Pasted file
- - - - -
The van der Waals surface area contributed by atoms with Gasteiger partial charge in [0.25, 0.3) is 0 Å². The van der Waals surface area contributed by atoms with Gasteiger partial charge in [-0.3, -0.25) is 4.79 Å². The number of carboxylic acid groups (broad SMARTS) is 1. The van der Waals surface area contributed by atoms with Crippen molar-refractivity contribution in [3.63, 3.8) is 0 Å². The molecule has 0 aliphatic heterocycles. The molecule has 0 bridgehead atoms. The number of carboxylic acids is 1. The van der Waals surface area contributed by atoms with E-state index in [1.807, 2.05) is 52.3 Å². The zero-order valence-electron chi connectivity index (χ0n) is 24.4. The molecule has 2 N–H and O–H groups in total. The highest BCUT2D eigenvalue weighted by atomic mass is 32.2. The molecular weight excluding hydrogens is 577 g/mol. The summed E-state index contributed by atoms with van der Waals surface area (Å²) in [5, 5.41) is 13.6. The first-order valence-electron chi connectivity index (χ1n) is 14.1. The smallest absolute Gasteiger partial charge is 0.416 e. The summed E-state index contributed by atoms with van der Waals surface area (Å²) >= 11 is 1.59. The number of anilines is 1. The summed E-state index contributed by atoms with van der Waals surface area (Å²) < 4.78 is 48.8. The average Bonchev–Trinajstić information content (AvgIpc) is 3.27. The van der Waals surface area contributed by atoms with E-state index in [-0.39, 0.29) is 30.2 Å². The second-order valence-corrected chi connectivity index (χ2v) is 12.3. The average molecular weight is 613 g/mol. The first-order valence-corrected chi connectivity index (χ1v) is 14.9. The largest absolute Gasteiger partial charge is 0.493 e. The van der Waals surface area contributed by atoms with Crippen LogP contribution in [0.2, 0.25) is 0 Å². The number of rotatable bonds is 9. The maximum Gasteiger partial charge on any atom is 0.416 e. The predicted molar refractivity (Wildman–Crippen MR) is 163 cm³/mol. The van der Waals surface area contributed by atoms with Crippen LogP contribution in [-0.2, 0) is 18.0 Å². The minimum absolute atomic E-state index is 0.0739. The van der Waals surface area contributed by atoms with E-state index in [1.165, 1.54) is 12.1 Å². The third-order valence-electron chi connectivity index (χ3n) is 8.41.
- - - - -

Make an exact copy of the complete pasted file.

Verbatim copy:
The van der Waals surface area contributed by atoms with Gasteiger partial charge in [0.25, 0.3) is 0 Å². The van der Waals surface area contributed by atoms with Gasteiger partial charge in [-0.3, -0.25) is 4.79 Å². The number of carboxylic acid groups (broad SMARTS) is 1. The van der Waals surface area contributed by atoms with Crippen molar-refractivity contribution in [3.63, 3.8) is 0 Å². The molecule has 0 aliphatic heterocycles. The molecule has 0 bridgehead atoms. The number of carboxylic acids is 1. The van der Waals surface area contributed by atoms with E-state index in [1.807, 2.05) is 52.3 Å². The zero-order valence-electron chi connectivity index (χ0n) is 24.4. The molecule has 2 N–H and O–H groups in total. The highest BCUT2D eigenvalue weighted by atomic mass is 32.2. The molecular weight excluding hydrogens is 577 g/mol. The summed E-state index contributed by atoms with van der Waals surface area (Å²) in [5, 5.41) is 13.6. The first-order valence-electron chi connectivity index (χ1n) is 14.1. The smallest absolute Gasteiger partial charge is 0.416 e. The summed E-state index contributed by atoms with van der Waals surface area (Å²) >= 11 is 1.59. The number of anilines is 1. The summed E-state index contributed by atoms with van der Waals surface area (Å²) < 4.78 is 48.8. The average Bonchev–Trinajstić information content (AvgIpc) is 3.27. The van der Waals surface area contributed by atoms with E-state index in [-0.39, 0.29) is 30.2 Å². The second-order valence-corrected chi connectivity index (χ2v) is 12.3. The average molecular weight is 613 g/mol. The first-order valence-corrected chi connectivity index (χ1v) is 14.9. The largest absolute Gasteiger partial charge is 0.493 e. The van der Waals surface area contributed by atoms with Crippen LogP contribution in [0.2, 0.25) is 0 Å². The number of rotatable bonds is 9. The maximum Gasteiger partial charge on any atom is 0.416 e. The predicted molar refractivity (Wildman–Crippen MR) is 163 cm³/mol. The van der Waals surface area contributed by atoms with Crippen LogP contribution in [-0.2, 0) is 18.0 Å². The minimum absolute atomic E-state index is 0.0739. The van der Waals surface area contributed by atoms with E-state index in [1.165, 1.54) is 12.1 Å². The third-order valence-electron chi connectivity index (χ3n) is 8.41.